While most of us dread the day, we have to take the car in for an emissions test, it’s even worse if you end up needing an Arizona emissions repair in order to pass. The good news is that the problem can be fixed if your vehicle fails. Here are a few things you need to know about the process.
About Arizona Emissions Testing
In Arizona, emission testing is required for several different types and years of vehicles, verifying that they’re safe to operate in the environment. Unless they’re specifically exempted, all vehicles ranging from 1967 to the latest models registered in the metro Phoenix or metro Tucson emission testing areas must have it completed 90 days before registration.
If your car has been registered in the Arizona longer than one year, you’ll need to provide payment for the emissions test cost, the first inspection report with applicable repair details if your vehicle didn’t pass the initial test, along with a gas tank key if applicable. If your vehicle hasn’t been registered in the state yet but needs emissions testing, you’ll need to provide them with the title, registration, or bill of sale. If necessary, there are emissions waivers available as well. For Instance, Arizona’s smog certification waiver permits the owner to drive their vehicle without additional repairs if specified requirements are met.
What if My Vehicle Fails
If your vehicle fails the emission test, you need to have an AZ emission repair service address the problem. If you have your vehicle tested again within 60 days of the initial DMV smog test, you won’t be charged for the re-test.
Three Common Repairs to Pass Emissions
If your vehicle fails emissions, you’ll need to have whatever caused the failure fixed. After the repair, you’ll return for a re-test. Here are three common repairs that may help your car pass emissions.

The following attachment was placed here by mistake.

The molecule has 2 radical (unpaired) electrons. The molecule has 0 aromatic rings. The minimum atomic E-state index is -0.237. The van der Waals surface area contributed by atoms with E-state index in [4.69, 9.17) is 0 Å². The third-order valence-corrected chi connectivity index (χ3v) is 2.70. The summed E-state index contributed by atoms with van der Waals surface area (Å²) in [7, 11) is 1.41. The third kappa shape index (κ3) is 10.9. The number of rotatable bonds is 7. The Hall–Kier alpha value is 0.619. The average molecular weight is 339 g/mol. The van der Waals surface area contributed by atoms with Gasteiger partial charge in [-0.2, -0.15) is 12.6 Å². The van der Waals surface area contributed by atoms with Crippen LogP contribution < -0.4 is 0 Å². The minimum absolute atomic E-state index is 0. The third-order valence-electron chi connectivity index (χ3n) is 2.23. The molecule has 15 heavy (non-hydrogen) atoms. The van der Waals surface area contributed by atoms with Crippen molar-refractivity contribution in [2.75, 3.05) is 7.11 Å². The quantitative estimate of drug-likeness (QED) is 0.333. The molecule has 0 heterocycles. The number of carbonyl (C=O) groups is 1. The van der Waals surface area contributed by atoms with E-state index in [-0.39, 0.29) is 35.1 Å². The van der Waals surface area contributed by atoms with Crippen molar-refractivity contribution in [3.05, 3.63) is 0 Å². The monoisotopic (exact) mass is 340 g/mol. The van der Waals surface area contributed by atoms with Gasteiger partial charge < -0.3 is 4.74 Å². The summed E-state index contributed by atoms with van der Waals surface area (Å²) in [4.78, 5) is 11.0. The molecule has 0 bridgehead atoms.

Evaporative Emission Repairs
When performing properly, the evaporative emissions control system prevents the release of hydrocarbons into the atmosphere and consists of various components, depending on the age of the vehicle. Repair considerations involved in evaporative emission systems include inspecting the PCV valve (needs to be replaced every 40,000/60,000 miles) as well as the fuel cap seal to be certain it’s still sealing properly.
Another likely Arizona emissions repair consideration is inspecting the catalytic converter. The catalytic converter “converts” pollutants like carbon monoxide, unburned fuel and oxides of nitrogen, into carbon dioxide, nitrogen, and water.
The oxygen sensor is located within the car’s exhaust stream. Oxygen sensors measure the concentration of fuel relative to air. This data is delivered to your car’s onboard computer which in turn adjusts the inbound fuel/air mixture. Not enough air relative to fuel leads to unburned fuel and a decrease in fuel economy. An excess of unburned fuel in the exhaust can break the catalytic converter.
Arizona Emissions Repair
While this is not an exhaustive list, it should help fix most of the problems that are causing your car to fail emissions. If you need an Arizona emissions repair, Hi-Tech Car Care has the expertise and state of the art equipment necessary to take care of the problem, regardless of the age of your vehicle.
Contact us today if you failed Arizona emissions. Schedule your appointment today.